This list should include all the foreign countries with which the company will transact business.

 

(6) CALCULATE THE INITIAL COUNTRY LIMIT:


"Calculate an initial limit for each country, using the formula shown below."

 

ONE;

Calculate the share of equity available for each country in each risk category. This is done by dividing the equity amount allocated for ‘A’ rated countries by the number of ‘A’ rated countries, dividing the equity amount allocated for ‘B’ rated countries by the number of ‘B’ rated countries and so on.


Thus creating a table such as that which follows for illustration purposes;


Euromoney

Rating......... Risk Category... Proportion.... Amount... Countries ^... Equity Allocated.

76-100........ A........................ 75%............... $75 mio... 5.................. $15 mio each.

60-75.......... B........................ 50%............... $50 mio.... 10................ $5 mio each.

50-59.......... C1...................... 20%............... $20 mio.... 4.................. $5 mio each.

40-49.......... C2...................... 10%............... $10 mio.... 2.................. $5 mio each.

30-39.......... D1........................ 3%................. $3 mio.... 3.................. $1 mio each.

20-29.......... D2........................ 1%................. $1 mio.... 4.................. $0,25 mio each.

0-19............ E........................... 0%................ $0........... 2................... $0.

 

^ This is the number of countries in each risk category.

 

TWO;

Decide on a ‘factor per risk category’ to apply to each country’s GDP figure to obtain a limit indication.


This could be done as follows;


Euromoney

Rating......... Risk Category... Proportion.... Amount... Countries.... Equity...... Factor. #

76-100........ A........................ 75%............... $75 mio... 5.................. $15 mio.... 0,002

60-75.......... B........................ 50%............... $50 mio.... 10................ $5 mio..... 0,0018

50-59.......... C1...................... 20%............... $20 mio.... 4.................. $5 mio..... 0,0015

40-49.......... C2...................... 10%............... $10 mio.... 2.................. $5 mio..... 0,001

30-39.......... D1........................ 3%................. $3 mio.... 3.................. $1 mio..... 0,0008

20-29.......... D2........................ 1%................. $1 mio.... 4.................. $0,25 mio. 0,0005

0-19............ E........................... 0%................ $0........... 2................... $0............ 0.

 

# The ‘factors’ utilised are decided upon by the user in an arbitrary manner. However they are designed to reduce the limit resulting from their application as the risk of failure increases in accord with the risk category scale.

 

GDP has been chosen here since (a) it is a figure which is generally available and comparable for all countries and (b) it is an indication of the relative size of a country’s economy. It may be argued that some other indicator should be used such as ‘foreign currency reserves’ for example but this is a matter for each user of the system to decide.

 

THREE;

Multiply the GDP of each relevant country by the applicable factor and compare the result with the applicable per country equity allocation. The ‘initial country limit’ is the lesser of these two amounts.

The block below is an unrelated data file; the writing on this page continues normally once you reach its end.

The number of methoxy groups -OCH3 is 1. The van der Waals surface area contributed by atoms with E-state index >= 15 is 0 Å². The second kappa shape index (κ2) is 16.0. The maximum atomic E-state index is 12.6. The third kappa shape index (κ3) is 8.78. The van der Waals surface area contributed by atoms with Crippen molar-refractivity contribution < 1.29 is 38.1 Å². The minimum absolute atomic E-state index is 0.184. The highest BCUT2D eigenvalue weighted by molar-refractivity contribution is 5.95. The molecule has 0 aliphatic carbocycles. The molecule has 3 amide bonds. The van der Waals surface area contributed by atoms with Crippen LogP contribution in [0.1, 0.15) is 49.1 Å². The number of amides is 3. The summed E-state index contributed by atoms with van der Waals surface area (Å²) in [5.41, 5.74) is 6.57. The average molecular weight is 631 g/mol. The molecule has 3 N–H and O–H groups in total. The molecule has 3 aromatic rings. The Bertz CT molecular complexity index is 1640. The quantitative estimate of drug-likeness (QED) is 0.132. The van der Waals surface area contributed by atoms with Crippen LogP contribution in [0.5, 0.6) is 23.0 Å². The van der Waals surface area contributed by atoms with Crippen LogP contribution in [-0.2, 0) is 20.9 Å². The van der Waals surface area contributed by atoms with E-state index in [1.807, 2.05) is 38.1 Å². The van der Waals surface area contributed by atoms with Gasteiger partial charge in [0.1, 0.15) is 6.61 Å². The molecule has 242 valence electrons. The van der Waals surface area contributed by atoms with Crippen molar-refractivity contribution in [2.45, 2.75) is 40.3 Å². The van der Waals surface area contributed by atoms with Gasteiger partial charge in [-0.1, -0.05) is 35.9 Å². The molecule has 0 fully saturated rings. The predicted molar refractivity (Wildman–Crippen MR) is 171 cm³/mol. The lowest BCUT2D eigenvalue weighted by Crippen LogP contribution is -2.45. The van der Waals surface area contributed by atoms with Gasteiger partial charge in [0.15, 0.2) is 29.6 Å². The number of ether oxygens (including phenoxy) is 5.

Consider the following illustrations;

 

Abu Dhabi

Euromoney rating.... 77,47

Risk category........... A

0,002 x GDP............. $69,95 million

Equity allocation...... $15 million

Initial limit................ $15 million.

 

Slovakia

Euromoney rating.... 57,92

Risk category........... C1

0,0015 x GDP........... $18 million

Equity allocation...... $5 million

Initial limit................ $5 million.

 

Estonia

Euromoney rating.... 49,4

Risk category........... C2

0,001 x GDP............. $2,5 million

Equity allocation...... $5 million

Initial limit................ $2,5 million.

 


(7) EVALUATE COMPANY SPECIFIC ELEMENTS:


"Systematically consider special elements which apply to the company’s industry or sector and those which apply to the company itself in respect of each country. Assign a limit adjustment amount to each such element using subjective judgment."


The initial country limit which is derived by using the process thus far is a generally applicable limit. Clearly it is based on information available to all parties and is not tailored specifically to the circumstances of the company. It is therefore important to consider the company’s unique position vis a vis each country and adjust the initial limit accordingly.

The following elements could be considered and each could be assigned a monetary limit value. These monetary limit values could be positive or negative depending on whether the element assessed is thought to reduce the country risk or increase it, respectively.


Examples of elements to be considered;


The strategic position of the goods supplied within the country being analysed.

- Are the goods vital for the maintenance of good order in the country or for the maintenance of exports? Examples of such goods are pharmaceuticals, fuel, fertiliser and food. A government may be relied upon to insure that debts due for essential goods are paid. However non-essential goods will carry a higher risk of non-payment in a crisis, in the latter case therefore consideration must be given to reducing the initial limit by an amount.


The company’s influence with decision makers in the country.

- If the company is in regular contact with decision makers in a country it will (a) have early warning of impending problems and (b) have a means to insure that its interests and those of other foreign creditors are properly considered; in the long term best interests of the host country.